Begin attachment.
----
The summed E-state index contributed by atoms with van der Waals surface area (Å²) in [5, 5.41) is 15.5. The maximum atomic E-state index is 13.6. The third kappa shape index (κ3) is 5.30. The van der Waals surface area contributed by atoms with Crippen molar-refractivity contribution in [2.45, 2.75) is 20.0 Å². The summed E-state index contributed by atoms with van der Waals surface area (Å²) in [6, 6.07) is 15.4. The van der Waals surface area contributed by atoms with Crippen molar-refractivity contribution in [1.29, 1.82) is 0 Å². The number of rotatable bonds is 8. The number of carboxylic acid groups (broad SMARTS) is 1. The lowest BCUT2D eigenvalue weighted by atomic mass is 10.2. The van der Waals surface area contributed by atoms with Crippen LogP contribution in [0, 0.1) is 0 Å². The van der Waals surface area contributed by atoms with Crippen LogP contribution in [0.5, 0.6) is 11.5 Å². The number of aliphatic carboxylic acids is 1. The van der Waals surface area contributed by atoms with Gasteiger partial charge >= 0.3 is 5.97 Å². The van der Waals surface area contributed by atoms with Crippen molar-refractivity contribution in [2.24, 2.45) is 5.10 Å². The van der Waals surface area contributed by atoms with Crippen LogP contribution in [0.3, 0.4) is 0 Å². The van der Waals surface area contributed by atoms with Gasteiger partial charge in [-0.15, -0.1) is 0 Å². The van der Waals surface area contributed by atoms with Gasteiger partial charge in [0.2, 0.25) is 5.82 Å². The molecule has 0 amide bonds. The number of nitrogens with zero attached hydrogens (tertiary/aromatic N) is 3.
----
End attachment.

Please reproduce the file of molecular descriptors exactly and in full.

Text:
The summed E-state index contributed by atoms with van der Waals surface area (Å²) in [5, 5.41) is 15.5. The maximum atomic E-state index is 13.6. The third kappa shape index (κ3) is 5.30. The van der Waals surface area contributed by atoms with Crippen molar-refractivity contribution in [2.45, 2.75) is 20.0 Å². The summed E-state index contributed by atoms with van der Waals surface area (Å²) in [6, 6.07) is 15.4. The van der Waals surface area contributed by atoms with Crippen molar-refractivity contribution in [1.29, 1.82) is 0 Å². The number of rotatable bonds is 8. The number of carboxylic acid groups (broad SMARTS) is 1. The lowest BCUT2D eigenvalue weighted by atomic mass is 10.2. The van der Waals surface area contributed by atoms with Crippen LogP contribution in [0, 0.1) is 0 Å². The van der Waals surface area contributed by atoms with Crippen LogP contribution in [0.5, 0.6) is 11.5 Å². The number of aliphatic carboxylic acids is 1. The van der Waals surface area contributed by atoms with Gasteiger partial charge >= 0.3 is 5.97 Å². The van der Waals surface area contributed by atoms with Crippen molar-refractivity contribution in [2.24, 2.45) is 5.10 Å². The van der Waals surface area contributed by atoms with Crippen LogP contribution in [0.3, 0.4) is 0 Å². The van der Waals surface area contributed by atoms with Gasteiger partial charge in [-0.15, -0.1) is 0 Å². The van der Waals surface area contributed by atoms with Gasteiger partial charge in [0.2, 0.25) is 5.82 Å². The molecule has 0 amide bonds. The number of nitrogens with zero attached hydrogens (tertiary/aromatic N) is 3.